I feel like with your writing process you’re kind of solving a mystery, because you said you start out with the question or an idea of the starting point, and then you want to write to figure out what happens in the end.
That’s awesome that you just put that together for me.
You just solved the puzzle for me of why I write in this weird way.
What advice do you have for aspiring authors?
Oh, I don’t know. It’s funny, because I’ve written 14 books and I still feel very unqualified to give writing advice. I think it’s because the process of writing is so personal. Ultimately writing a book is really about figuring out for yourself what works for you. I know that’s so unhelpful. Stephen King said—I’m paraphrasing, but roughly—read a lot and write a lot. That’s how you get to be better at what you do. Read widely. Don’t just read in your favorite genre or in the genre you plan on writing in. Read lots of things and see how writers tell stories. Then just keep keep picking around until you find a process that works for you.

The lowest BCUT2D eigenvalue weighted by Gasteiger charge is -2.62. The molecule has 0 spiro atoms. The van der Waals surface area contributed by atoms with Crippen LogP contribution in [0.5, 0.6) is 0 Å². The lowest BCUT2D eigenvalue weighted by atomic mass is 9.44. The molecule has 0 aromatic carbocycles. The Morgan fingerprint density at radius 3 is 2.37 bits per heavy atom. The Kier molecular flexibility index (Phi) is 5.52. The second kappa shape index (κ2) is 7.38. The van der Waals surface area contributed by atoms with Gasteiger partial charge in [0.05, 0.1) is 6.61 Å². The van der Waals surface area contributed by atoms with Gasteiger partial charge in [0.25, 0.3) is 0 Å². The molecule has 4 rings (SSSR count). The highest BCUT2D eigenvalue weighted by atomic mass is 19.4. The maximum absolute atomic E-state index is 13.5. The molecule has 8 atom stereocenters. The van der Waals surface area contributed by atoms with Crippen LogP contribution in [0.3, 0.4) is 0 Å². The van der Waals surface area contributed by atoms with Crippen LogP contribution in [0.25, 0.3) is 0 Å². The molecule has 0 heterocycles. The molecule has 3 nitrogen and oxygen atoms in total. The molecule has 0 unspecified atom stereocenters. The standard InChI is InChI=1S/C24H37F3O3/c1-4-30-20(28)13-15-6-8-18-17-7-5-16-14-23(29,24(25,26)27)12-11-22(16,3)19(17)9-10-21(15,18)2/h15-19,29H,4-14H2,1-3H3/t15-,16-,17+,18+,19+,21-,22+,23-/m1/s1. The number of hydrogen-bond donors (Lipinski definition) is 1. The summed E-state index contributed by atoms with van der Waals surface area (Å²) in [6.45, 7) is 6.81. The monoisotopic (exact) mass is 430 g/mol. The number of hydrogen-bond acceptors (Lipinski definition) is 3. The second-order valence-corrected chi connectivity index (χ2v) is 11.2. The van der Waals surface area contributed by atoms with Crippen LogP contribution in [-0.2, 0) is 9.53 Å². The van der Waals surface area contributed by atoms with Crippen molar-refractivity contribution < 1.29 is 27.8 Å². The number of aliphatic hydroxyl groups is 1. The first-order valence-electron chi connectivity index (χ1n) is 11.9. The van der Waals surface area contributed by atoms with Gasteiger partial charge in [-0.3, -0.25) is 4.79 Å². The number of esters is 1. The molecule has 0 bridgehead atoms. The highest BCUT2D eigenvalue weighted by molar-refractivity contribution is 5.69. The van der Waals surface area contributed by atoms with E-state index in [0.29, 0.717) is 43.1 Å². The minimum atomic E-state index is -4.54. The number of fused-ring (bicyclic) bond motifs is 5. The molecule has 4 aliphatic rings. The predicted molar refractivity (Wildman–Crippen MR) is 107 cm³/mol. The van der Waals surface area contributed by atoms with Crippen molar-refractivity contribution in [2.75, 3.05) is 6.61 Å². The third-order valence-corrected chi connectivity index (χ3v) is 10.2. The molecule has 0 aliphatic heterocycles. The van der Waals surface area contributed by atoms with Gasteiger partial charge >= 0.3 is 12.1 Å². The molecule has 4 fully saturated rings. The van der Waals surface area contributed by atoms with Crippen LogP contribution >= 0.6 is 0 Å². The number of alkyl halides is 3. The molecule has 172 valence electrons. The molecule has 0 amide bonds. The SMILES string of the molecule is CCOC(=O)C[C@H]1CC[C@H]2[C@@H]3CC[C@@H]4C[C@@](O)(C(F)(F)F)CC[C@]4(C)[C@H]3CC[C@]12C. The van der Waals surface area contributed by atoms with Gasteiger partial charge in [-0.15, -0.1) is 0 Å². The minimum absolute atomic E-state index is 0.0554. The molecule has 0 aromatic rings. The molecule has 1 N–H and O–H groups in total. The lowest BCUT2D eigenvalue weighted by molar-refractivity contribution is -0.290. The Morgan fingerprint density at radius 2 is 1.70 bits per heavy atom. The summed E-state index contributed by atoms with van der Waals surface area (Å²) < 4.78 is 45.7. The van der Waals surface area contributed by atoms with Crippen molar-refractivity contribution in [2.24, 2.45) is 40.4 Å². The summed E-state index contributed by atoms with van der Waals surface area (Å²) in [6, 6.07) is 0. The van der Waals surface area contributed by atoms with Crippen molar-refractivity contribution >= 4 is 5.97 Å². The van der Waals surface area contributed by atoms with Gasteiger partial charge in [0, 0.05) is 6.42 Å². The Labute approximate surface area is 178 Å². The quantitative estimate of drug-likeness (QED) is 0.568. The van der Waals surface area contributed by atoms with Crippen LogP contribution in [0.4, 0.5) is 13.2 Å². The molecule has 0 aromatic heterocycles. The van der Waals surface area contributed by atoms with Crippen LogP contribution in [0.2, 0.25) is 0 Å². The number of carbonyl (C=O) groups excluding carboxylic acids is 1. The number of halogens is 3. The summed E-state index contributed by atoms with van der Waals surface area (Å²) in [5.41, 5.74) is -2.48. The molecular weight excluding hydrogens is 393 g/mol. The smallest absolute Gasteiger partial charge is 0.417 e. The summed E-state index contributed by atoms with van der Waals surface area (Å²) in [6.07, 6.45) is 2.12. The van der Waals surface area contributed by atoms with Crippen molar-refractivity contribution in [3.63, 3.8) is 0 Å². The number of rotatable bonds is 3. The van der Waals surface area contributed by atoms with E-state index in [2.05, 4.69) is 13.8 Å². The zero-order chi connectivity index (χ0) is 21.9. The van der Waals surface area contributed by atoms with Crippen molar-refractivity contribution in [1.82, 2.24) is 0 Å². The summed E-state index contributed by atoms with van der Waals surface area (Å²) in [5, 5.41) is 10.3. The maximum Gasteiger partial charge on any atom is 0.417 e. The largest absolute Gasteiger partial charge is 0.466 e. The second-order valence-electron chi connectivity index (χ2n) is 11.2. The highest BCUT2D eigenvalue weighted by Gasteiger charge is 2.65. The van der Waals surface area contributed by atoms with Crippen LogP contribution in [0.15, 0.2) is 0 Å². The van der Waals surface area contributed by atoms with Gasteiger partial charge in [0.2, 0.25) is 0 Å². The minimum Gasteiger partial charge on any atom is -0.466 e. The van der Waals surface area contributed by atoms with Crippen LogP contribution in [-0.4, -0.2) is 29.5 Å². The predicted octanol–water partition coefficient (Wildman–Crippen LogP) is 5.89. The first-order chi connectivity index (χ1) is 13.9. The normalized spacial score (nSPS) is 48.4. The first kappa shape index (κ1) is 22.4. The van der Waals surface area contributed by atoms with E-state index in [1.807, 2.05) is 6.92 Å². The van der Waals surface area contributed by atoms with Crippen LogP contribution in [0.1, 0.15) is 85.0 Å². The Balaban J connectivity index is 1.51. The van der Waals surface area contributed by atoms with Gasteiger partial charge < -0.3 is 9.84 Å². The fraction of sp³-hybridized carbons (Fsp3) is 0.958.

A lot of writers say to write so many words a day. And I do think it’s understandable advice, and it is valuable to a certain extent to say you should write 1000 words a day, because it helps you develop the habit of writing and more than anything, new writers need to develop the habit. If you want to write a whole novel, you know, you have to stick with it. You can’t put it down and pick it up and put it down and pick it up. But at the same time, it can be very intimidating to hear that you have to write every day, because if you work a full-time job and you come home, and you’re supposed to write every day to make sure that you know you stay on track and you don’t, you can get caught in the cycle of “I didn’t do it, so I’m not a real writer.” I think it’s important to find the balance that works for you. Maybe you do write every day, but you only write a paragraph, you know? Whatever works for you.